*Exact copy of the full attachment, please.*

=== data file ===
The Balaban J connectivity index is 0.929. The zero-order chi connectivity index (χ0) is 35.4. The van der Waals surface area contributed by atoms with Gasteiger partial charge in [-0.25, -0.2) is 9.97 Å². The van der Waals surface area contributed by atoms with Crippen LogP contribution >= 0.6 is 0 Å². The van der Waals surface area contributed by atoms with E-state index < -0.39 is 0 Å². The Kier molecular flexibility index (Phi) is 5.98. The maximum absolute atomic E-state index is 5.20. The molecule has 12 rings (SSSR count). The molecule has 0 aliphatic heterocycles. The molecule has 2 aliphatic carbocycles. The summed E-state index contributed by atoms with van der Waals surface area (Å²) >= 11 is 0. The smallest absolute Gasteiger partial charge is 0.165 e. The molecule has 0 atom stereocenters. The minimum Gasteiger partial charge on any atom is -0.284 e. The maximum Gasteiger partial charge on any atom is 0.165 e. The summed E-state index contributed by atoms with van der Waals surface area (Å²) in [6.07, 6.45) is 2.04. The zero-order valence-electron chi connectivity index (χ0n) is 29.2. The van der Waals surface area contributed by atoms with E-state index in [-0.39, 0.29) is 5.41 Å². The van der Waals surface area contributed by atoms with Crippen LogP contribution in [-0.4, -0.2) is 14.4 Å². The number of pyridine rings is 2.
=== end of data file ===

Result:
The Balaban J connectivity index is 0.929. The zero-order chi connectivity index (χ0) is 35.4. The van der Waals surface area contributed by atoms with Gasteiger partial charge in [-0.25, -0.2) is 9.97 Å². The van der Waals surface area contributed by atoms with Crippen LogP contribution >= 0.6 is 0 Å². The van der Waals surface area contributed by atoms with E-state index < -0.39 is 0 Å². The Kier molecular flexibility index (Phi) is 5.98. The maximum absolute atomic E-state index is 5.20. The molecule has 12 rings (SSSR count). The molecule has 0 aliphatic heterocycles. The molecule has 2 aliphatic carbocycles. The summed E-state index contributed by atoms with van der Waals surface area (Å²) >= 11 is 0. The smallest absolute Gasteiger partial charge is 0.165 e. The molecule has 0 atom stereocenters. The minimum Gasteiger partial charge on any atom is -0.284 e. The maximum Gasteiger partial charge on any atom is 0.165 e. The summed E-state index contributed by atoms with van der Waals surface area (Å²) in [6.07, 6.45) is 2.04. The zero-order valence-electron chi connectivity index (χ0n) is 29.2. The van der Waals surface area contributed by atoms with E-state index in [-0.39, 0.29) is 5.41 Å². The van der Waals surface area contributed by atoms with Crippen LogP contribution in [-0.4, -0.2) is 14.4 Å². The number of pyridine rings is 2.